Are you talking about FlexOS? FlexOS would target the niche RTOS market while Concurrent DOS would be more general purpose.
    Edit: Actually, I wonder why they split it into two OSes. According to Wikipedia, "it was developed by Digital Research's Flexible Automation Business Unit" so it was likely intentional that they did not target the mass market.
    And yes I know 386s was expensive back in 1987-1988 too. In the meantime they still had DR-DOS of course.
    Last edited by yuhong; August 13th, 2017 at 07:38 PM.

  9. #9

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    Quote Originally Posted by yuhong View Post
    Yea, that is part of my point given that Kildall was working on KnowledgeSet in early 1985 when he was still the CEO of DRI. Of course, I believe even High Sierra did not exist at the time so there might be no standard filesystem. CD-ROMs are easy to share on the sector level though given it is read-only. Even PC-DOS 3.1 with the redirector interface was just released at the time I believe.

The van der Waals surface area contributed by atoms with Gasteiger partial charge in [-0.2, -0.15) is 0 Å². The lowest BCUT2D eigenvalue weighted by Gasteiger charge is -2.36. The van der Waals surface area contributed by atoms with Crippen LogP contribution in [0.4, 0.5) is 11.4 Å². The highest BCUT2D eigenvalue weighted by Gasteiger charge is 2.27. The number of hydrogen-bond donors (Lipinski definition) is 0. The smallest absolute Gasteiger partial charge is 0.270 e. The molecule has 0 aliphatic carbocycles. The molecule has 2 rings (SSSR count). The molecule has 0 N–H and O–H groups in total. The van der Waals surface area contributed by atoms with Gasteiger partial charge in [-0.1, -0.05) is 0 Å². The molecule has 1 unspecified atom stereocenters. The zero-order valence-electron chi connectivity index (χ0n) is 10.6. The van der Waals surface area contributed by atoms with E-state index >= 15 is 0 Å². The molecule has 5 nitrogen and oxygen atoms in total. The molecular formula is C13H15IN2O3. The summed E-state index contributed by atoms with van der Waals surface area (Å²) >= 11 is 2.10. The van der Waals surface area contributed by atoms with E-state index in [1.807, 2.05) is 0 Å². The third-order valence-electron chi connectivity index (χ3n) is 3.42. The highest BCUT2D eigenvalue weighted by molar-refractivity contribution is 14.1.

I should mention that MS did not do much better either. OS/2 1.0 had no CD-ROM support. Granted, that was probably partly because of the initial design of OS/2 1.0 which as I said before put all disk access (not filesystem) in DISK0x.SYS.
    Last edited by yuhong; August 17th, 2017 at 04:31 PM.

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    Quote Originally Posted by yuhong View Post
    I should mention that MS did not do much better either. OS/2 1.0 had no CD-ROM support.
    You are correct about OS/2.1 not having native CDROM support from the onset. However, I had an early 1x Mitsumi CDROM with the caddy installed in my 486SX-33. There was some fellow on one of the boards that wrote an OS/2 driver for the Mitsumi, and it soon spread like wildfire. By the time IBM got around to supplying basic support for OS/2 I had lost interest. I did have a word processor, data base and spreadsheet for the setup and it seemed to run fairly well.